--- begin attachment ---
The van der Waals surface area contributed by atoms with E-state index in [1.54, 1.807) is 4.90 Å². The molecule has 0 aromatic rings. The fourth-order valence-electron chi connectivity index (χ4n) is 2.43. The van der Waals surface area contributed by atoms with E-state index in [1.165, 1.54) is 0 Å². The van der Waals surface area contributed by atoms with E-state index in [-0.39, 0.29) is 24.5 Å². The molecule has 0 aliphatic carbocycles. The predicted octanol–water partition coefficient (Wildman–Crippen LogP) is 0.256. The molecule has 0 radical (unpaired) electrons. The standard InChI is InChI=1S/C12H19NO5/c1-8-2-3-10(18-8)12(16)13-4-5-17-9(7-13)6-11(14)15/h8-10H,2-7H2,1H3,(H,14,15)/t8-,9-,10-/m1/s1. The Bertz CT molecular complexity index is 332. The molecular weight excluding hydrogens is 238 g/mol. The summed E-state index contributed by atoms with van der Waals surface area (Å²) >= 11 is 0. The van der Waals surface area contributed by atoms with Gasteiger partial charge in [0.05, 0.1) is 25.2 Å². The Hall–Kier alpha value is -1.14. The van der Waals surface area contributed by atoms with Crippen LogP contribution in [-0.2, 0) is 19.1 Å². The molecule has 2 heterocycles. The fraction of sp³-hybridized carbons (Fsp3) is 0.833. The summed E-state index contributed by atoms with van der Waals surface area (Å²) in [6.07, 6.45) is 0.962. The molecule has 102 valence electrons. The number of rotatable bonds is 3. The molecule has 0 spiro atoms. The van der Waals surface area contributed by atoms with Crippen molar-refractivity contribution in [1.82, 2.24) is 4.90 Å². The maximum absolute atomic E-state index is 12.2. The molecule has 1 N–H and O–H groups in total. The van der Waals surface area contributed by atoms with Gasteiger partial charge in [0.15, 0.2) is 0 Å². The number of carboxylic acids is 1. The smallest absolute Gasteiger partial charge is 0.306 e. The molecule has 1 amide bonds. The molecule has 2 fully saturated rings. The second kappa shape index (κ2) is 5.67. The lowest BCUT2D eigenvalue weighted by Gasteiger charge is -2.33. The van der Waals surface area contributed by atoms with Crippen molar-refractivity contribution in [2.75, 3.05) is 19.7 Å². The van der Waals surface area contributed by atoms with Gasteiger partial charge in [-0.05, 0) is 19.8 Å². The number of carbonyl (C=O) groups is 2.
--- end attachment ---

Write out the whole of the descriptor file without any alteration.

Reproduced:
The van der Waals surface area contributed by atoms with E-state index in [1.54, 1.807) is 4.90 Å². The molecule has 0 aromatic rings. The fourth-order valence-electron chi connectivity index (χ4n) is 2.43. The van der Waals surface area contributed by atoms with E-state index in [1.165, 1.54) is 0 Å². The van der Waals surface area contributed by atoms with E-state index in [-0.39, 0.29) is 24.5 Å². The molecule has 0 aliphatic carbocycles. The predicted octanol–water partition coefficient (Wildman–Crippen LogP) is 0.256. The molecule has 0 radical (unpaired) electrons. The standard InChI is InChI=1S/C12H19NO5/c1-8-2-3-10(18-8)12(16)13-4-5-17-9(7-13)6-11(14)15/h8-10H,2-7H2,1H3,(H,14,15)/t8-,9-,10-/m1/s1. The Bertz CT molecular complexity index is 332. The molecular weight excluding hydrogens is 238 g/mol. The summed E-state index contributed by atoms with van der Waals surface area (Å²) >= 11 is 0. The van der Waals surface area contributed by atoms with Gasteiger partial charge in [0.05, 0.1) is 25.2 Å². The Hall–Kier alpha value is -1.14. The van der Waals surface area contributed by atoms with Crippen LogP contribution in [-0.2, 0) is 19.1 Å². The molecule has 2 heterocycles. The fraction of sp³-hybridized carbons (Fsp3) is 0.833. The summed E-state index contributed by atoms with van der Waals surface area (Å²) in [6.07, 6.45) is 0.962. The molecule has 102 valence electrons. The number of rotatable bonds is 3. The molecule has 0 spiro atoms. The van der Waals surface area contributed by atoms with Crippen molar-refractivity contribution in [1.82, 2.24) is 4.90 Å². The maximum absolute atomic E-state index is 12.2. The molecule has 1 N–H and O–H groups in total. The van der Waals surface area contributed by atoms with Gasteiger partial charge in [0.15, 0.2) is 0 Å². The number of carboxylic acids is 1. The smallest absolute Gasteiger partial charge is 0.306 e. The molecule has 1 amide bonds. The molecule has 2 fully saturated rings. The second kappa shape index (κ2) is 5.67. The lowest BCUT2D eigenvalue weighted by Gasteiger charge is -2.33. The van der Waals surface area contributed by atoms with Crippen molar-refractivity contribution in [2.75, 3.05) is 19.7 Å². The van der Waals surface area contributed by atoms with Gasteiger partial charge in [-0.05, 0) is 19.8 Å². The number of carbonyl (C=O) groups is 2.